Technology Record - Issue 31: Winter 2023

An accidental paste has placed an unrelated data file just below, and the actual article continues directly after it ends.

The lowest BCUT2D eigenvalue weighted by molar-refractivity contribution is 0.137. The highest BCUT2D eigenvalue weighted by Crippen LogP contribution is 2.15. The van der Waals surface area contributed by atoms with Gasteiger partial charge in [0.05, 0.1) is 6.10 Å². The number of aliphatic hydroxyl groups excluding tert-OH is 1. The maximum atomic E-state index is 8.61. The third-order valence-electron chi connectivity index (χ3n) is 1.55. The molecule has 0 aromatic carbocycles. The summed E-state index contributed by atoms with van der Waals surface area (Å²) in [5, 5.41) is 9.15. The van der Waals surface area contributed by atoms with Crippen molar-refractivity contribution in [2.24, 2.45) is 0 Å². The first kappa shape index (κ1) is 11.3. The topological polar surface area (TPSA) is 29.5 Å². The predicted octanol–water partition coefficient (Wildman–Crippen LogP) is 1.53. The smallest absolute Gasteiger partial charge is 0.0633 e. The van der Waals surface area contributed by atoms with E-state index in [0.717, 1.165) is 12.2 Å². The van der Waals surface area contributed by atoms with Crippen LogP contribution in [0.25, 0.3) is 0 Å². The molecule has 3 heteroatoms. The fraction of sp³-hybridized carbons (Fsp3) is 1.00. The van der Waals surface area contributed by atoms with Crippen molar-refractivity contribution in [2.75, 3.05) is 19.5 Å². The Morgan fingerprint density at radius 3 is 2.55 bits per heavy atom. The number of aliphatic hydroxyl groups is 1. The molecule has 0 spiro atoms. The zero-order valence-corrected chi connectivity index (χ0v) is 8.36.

61 security within the decade but also because of the ‘harvest now, decrypt later’ (HNDL) threat that exists today. HNDL attacks are all about data. Bad actors harvest long-life data today (defined as sensitive data that needs to remain confidential for over 10 years), with the intent of decrypting it once a quantum computer is capable of doing so. Firms will need to introduce post-quantum cryptography (PQC) to the previously discussed steps to be quantum safe. This can be achieved by either transitioning traditional public key cryptography to pure PQC or by adding PQC alongside it, which is known as a hybrid mode of work. And it doesn’t end there. The threat landscape is continually growing and evolving, with cyberattacks becoming more sophisticated. A perfect example is artificial intelligence. While the technology has been around for decades, this new generation of AI has taken a big step forward and rung several alarm bells. AI has become increasingly good at fooling humans via phishing, smishing and deep fakes, making the case for prioritising security even more important. However, AI also offers benefits for cybersecurity by enabling improved threat detection and comprehensive monitoring of IT systems for misconfigurations or deviations from best practices. Whether exploring the possibilities of AI or moving data to the cloud, businesses need to ensure they have the right procedures and technology in place. At the end of the day, regardless of industry or business priorities, all organisations share the critical need to keep their data secure. From there, the key takeaways are clear: know what kind of data is stored and transmitted, understand the data flows, identify who has access and how it is used, and understand what kind of cryptography is currently in place to ensure it stays secure – both today and in the future. Samantha Mabey is digital solutions marketing director at Entrust Photo: iStock/Galeanu Mihai